It's not a work of literature, but it's really a fascinating sociological document and it's all about a young woman's rise to the top. She starts in a brothel and she ends up in posh Westchester drawing rooms. And she ends up turning down a proposal by a socialite because she doesn't want to bring him down. But it's her decision. He want to marry her and, indeed, in a Mae West vehicle, every man wants her and will do anything that she asks.

GROSS: My guest is Emily Leider, author of a new biography of Mae West. We'll talk more after a break.

This is FRESH AIR.


WEST SINGING: When a St. Louie woman
Comes down to New Orleans
When a St. Louis woman
Comes down to New Orleans
She'll be wearing more diamonds
Than Uncle Sam's got Marines

Had a good man in Memphis
But the fool he lays down and dies
Oh, I had a good man in Memphis...

GROSS: Back with Emily Leider, author of a new biography of Mae West.

Mae West also starred on Broadway in "Diamond Lil" which I think really helped to just solidify her persona.


GROSS: On stage.

LEIDER: Diamond Lil was a bigger hit -- a more mainstream hit than Sex and it ran for a long time and it -- even though the Hayes office specifically had prohibited it from being made into a movie, it was made into a movie, "She Done Him Wrong," which was a sensation.

GROSS: Yeah, now the Hayes office was the office that was upholding the morality production code in Hollywood -- the code that stipulated what you could and couldn't say or do in movies at the time.

LEIDER: Right.

GROSS: And so they said to her: "you are not allowed to make this show, Diamond Lil into a movie." So how did they get around that and make the movie known as She Done Him Wrong?

LEIDER: Well, this was the Depression, and the studios were really hurting. And Paramount felt that they could make money with this movie and, really, that's why the movie was made. Nobody was really going to crack down and say "you cannot do this" at a time when the box office was really hurting and the studios were in danger of going under.

That's basically why. It had to do with making money.

GROSS: For people who haven't seen She Done Him Wrong in a long time or who have never seen it, describe her character.

LEIDER: Well, she plays a floozie who lives over an 1890s New York bar and entertains there. She is kept by the owner of the bar and he's into shady dealings. She is very much drawn to the Cary Grant character, Captain Cummings (ph). He is a Salvation Army type who does good works down on the Bowery and secretly, she buys the mission house so that it won't be taken away for lack of ability to pay the rent.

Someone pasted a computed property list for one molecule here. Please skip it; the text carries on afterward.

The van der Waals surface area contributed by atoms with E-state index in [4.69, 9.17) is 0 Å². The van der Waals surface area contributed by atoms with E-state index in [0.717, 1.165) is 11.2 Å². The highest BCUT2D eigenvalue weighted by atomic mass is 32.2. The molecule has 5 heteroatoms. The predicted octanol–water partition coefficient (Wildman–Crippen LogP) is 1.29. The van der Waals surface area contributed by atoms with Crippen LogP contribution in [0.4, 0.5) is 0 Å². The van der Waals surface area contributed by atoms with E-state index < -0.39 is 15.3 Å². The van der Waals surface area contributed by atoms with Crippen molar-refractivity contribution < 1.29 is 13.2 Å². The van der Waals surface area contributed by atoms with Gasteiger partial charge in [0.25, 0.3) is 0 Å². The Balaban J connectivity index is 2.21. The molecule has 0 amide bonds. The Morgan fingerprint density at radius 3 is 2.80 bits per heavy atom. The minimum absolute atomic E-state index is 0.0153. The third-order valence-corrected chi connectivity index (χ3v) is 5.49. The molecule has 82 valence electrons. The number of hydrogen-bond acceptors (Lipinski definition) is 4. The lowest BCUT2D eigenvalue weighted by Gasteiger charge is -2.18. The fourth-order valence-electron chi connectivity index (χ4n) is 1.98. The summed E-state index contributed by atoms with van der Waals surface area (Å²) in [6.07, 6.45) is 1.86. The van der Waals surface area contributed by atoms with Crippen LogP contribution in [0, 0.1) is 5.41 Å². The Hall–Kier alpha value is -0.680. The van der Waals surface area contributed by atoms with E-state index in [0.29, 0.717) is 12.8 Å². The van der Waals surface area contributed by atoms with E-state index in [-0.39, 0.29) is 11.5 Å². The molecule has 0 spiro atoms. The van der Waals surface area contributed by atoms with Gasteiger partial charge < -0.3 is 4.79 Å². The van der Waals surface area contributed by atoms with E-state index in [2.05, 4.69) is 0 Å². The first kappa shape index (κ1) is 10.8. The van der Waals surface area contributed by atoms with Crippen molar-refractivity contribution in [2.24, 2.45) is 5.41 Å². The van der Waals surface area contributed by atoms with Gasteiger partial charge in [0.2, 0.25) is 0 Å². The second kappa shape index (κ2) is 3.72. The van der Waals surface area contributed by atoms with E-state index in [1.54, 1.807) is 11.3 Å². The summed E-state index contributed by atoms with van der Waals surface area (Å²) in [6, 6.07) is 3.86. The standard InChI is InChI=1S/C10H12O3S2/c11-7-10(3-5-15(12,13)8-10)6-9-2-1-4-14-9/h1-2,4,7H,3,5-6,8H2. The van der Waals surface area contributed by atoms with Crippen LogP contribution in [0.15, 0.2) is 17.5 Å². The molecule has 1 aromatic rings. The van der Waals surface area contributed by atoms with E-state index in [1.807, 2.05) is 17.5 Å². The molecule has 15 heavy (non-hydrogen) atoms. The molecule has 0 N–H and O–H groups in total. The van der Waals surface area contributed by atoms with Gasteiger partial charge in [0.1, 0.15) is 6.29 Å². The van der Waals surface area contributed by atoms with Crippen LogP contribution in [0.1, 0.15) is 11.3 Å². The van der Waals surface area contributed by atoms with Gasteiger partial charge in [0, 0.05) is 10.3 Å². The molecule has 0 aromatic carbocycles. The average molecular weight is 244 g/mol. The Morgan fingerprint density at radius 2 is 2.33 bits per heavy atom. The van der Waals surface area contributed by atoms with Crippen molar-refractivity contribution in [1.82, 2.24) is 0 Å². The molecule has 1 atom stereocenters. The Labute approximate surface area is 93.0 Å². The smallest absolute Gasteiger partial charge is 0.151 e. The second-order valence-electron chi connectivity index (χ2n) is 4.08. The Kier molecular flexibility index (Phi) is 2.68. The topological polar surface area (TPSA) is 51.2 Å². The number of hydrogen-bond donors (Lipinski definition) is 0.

So she is a floozie, but she's good-hearted. She's fun. She's an entertainer and all men are smitten by her.

GROSS: Why don't we hear a scene from She Done Him Wrong.


WEST: You know, I -- I always did like a man in a uniform. That one fits you grand. Why don't you come up some time and see me? I'm home every evening.

GRANT: Yeah, but I'm busy every evening.

WEST: Busy? So what are you trying to do? Insult me?

GRANT: Why no, no. Not at all, I'm just busy, that's all. You see, we're holding meetings in Jacobsen's (ph) hall every evening. Any time you have a moment to spare, I'd be glad to had you drop in. You're more than welcome.

WEST: I heard you, but you ain't kidding me any. You know, I've met your kind before. Why don't you come up some time, huh?

GRANT: Well, I...

WEST: Don't be afraid. I'm won't tell.

GRANT: But a...

WEST: Come up -- I'll tell your fortune. Ah, you can be had.

GROSS: If you're just joining us, my guest is Emily Leider, the author of a new biography of Mae West.

The Hayes office got tougher on Mae West as the '30s progressed. Why?

LEIDER: The atmosphere changed. The economy was less desperate and a new man, Joseph Breen (ph), was put in control of the production code administration. So it was a combination of factors.